Andy Savva: Everybody needs a plan to develop their staff and businesses, but is it wise to consider a franchise or multi-site model?
Over the years many people have asked me about the business models of the independent garages I’ve owned. Specifically, the business I get asked about the most is Brunswick Garage, which was conceived, marketed and branded as a main dealer alternative. The question that I was asked most often is: ‘why don’t you consider franchising the model?’
Well, it sounds good, expand the empire, grow the brand and of course hopefully get a better financial return. However, I believe it’s one of the most difficult industries to turn into a franchise. About three years ago a workshop in Coventry opened in a blaze of glory with the stated aim that there would soon be one similar in 25 major towns across the nation.
The originator of this idea was not from within industry but from the world of white-collar recruitment. I remember when the second site was opened I was asked my opinion and I was then as I am now very clear now that it’s practically impossible for it to succeed. To date I think I’ve been proved right as the business in question called in the administrators not long after a third site was opened.
There are too many processes, procedures, and interactions between customers and staff members that you can’t just franchise. We are dealing with emotions and behaviour that just can’t be accounted for. What works in one area of England may not necessarily work in another, there are so many variables and barriers to consider, customer and vehicle demographics, land and property costs differ up and down the country.
Having said that, there is no reason why your ambition should be to only run a single garage. There are a lot of examples of aftermarket business owners who do have garages over multiple sites, often in different towns. Of course there is a crucial difference between being an owner-operator of multiple businesses and developing a model for others to emulate.
However, no matter what your goals are as a business owner, it’s important to review the pros and cons of growing your business in order to hone your vision and assess potential stumbling blocks before they arise. Believe me, owning a multi-unit business is hard work. Below I have tried to highlight some of the key points to consider if you want to expand into multi-site independent garage operator.
- Economies of scale: When purchasing parts of equipment, you should be in a position to achieve better prices.
- Marketing activities can be combined: Wider message at a lower cost – increasing brand awareness.
- Pool of talent: Staff can work between locations depending on need.
- Reduced management: One manager could be spread over two or three sites.
- Equipment sharing: There is the possibility of sharing specialist tools and diagnostic equipment – depending what services you offer at different locations.
- Make money: More profit achieved with multiple sites.
- Plan retirement: A successful multi-site can attract a larger corporate buyer if an exit strategy is the final objective.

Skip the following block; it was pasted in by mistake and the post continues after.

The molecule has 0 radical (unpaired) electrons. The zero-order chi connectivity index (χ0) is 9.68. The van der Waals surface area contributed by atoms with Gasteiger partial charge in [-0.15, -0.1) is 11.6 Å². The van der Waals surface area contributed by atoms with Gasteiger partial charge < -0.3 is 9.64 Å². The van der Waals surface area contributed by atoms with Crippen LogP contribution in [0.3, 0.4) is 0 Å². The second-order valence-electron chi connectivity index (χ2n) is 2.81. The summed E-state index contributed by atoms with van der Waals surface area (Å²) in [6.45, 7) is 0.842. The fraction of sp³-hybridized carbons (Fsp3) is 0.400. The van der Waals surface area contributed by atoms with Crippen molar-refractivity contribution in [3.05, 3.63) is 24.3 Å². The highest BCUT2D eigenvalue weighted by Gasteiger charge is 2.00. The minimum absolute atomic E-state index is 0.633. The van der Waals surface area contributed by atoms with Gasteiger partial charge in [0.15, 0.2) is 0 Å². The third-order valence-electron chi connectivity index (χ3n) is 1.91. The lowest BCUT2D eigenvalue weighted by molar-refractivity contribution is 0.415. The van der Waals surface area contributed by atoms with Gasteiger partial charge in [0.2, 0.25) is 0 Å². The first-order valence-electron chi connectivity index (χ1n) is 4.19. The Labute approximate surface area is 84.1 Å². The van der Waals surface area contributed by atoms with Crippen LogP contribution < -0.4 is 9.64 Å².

- Family institution: If family are involved could be easier to expand – families tend to form a grounded and loyal foundation. In built support system. It could bring long-term stability and trust. Having said that…
- Dysfunctional families: Family businesses can create a lot of challenges too. Difficulties arise when it comes to succession planning, sibling relationships, promotion and leadership. This can result in dysfunctional behaviour affecting business decisions.
- Increased capital investment: Opening a garage isn’t cheap.
- Location is critical: Is it easy for customers to get to, and near transport links so they can leave the vehicle with you?
- Local knowledge: What works in one area may not work in another. It is important to research and understand the customer type and vehicle demographics in that specific location.
- Common policies: Multi-sites are difficult to manage if you don’t have rigid processes and procedures in place that are clear to all staff members.
- Pay grade: It can be difficult to manage staffing levels and correct management structure with the right pay incentives.
- Reputation spread: Poor customer service from one site can affect another site.
- Cost control: Managing costs across several locations not easy. Controls need implemented. Cost can spiral out of control if other sites are not successful.
- Personal touch: With attention divided amongst other locations there could be a distance created between stakeholders and staff.
- Increasing difficult to attract competent, skilled staff – inherent with our industry.
- Finding staff: It can be hard enough to get the right people for one site, let alone multiple locations.
Whichever way you may decide to take your garage – there are pitfalls and benefits in all camps – single site, multi-site and franchise. Ultimately it will come down to the desires and ambitions that you set yourself.
You can find out about Andy’s consultancy services by contacting savvaautomotive.com